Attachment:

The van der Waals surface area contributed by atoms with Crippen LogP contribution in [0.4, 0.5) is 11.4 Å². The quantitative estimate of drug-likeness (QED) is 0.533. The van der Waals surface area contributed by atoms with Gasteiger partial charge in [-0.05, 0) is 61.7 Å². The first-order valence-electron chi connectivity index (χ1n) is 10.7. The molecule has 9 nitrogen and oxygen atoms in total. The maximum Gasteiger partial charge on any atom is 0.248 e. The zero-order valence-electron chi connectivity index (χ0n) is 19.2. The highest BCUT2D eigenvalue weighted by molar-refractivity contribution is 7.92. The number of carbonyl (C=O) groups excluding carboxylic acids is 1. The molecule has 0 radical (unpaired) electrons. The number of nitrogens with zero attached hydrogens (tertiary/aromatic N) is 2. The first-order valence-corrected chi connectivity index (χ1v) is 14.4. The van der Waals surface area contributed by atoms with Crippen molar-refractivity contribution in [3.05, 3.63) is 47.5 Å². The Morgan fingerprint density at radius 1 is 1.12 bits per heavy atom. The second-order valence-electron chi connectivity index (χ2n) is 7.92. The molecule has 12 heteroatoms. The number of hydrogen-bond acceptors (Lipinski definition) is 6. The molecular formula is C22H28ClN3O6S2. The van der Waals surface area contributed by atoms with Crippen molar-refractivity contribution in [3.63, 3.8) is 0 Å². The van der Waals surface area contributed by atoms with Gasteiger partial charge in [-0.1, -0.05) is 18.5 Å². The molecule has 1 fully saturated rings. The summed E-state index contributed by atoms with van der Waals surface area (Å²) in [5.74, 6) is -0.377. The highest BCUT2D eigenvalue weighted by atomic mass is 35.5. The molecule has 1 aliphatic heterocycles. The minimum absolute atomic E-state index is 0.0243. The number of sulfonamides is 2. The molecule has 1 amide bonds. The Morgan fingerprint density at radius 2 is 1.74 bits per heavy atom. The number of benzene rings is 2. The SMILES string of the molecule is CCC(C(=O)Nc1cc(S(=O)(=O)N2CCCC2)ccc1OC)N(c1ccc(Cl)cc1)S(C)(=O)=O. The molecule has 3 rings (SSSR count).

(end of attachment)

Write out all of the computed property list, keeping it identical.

The van der Waals surface area contributed by atoms with Crippen LogP contribution in [0.4, 0.5) is 11.4 Å². The quantitative estimate of drug-likeness (QED) is 0.533. The van der Waals surface area contributed by atoms with Gasteiger partial charge in [-0.05, 0) is 61.7 Å². The first-order valence-electron chi connectivity index (χ1n) is 10.7. The molecule has 9 nitrogen and oxygen atoms in total. The maximum Gasteiger partial charge on any atom is 0.248 e. The zero-order valence-electron chi connectivity index (χ0n) is 19.2. The highest BCUT2D eigenvalue weighted by molar-refractivity contribution is 7.92. The number of carbonyl (C=O) groups excluding carboxylic acids is 1. The molecule has 0 radical (unpaired) electrons. The number of nitrogens with zero attached hydrogens (tertiary/aromatic N) is 2. The first-order valence-corrected chi connectivity index (χ1v) is 14.4. The van der Waals surface area contributed by atoms with Crippen molar-refractivity contribution in [3.05, 3.63) is 47.5 Å². The Morgan fingerprint density at radius 1 is 1.12 bits per heavy atom. The second-order valence-electron chi connectivity index (χ2n) is 7.92. The molecule has 12 heteroatoms. The number of hydrogen-bond acceptors (Lipinski definition) is 6. The molecular formula is C22H28ClN3O6S2. The van der Waals surface area contributed by atoms with Crippen molar-refractivity contribution in [3.63, 3.8) is 0 Å². The van der Waals surface area contributed by atoms with Gasteiger partial charge in [-0.1, -0.05) is 18.5 Å². The molecule has 1 fully saturated rings. The summed E-state index contributed by atoms with van der Waals surface area (Å²) in [5.74, 6) is -0.377. The highest BCUT2D eigenvalue weighted by atomic mass is 35.5. The molecule has 1 aliphatic heterocycles. The minimum absolute atomic E-state index is 0.0243. The number of sulfonamides is 2. The molecule has 1 amide bonds. The Morgan fingerprint density at radius 2 is 1.74 bits per heavy atom. The number of benzene rings is 2. The SMILES string of the molecule is CCC(C(=O)Nc1cc(S(=O)(=O)N2CCCC2)ccc1OC)N(c1ccc(Cl)cc1)S(C)(=O)=O. The molecule has 3 rings (SSSR count).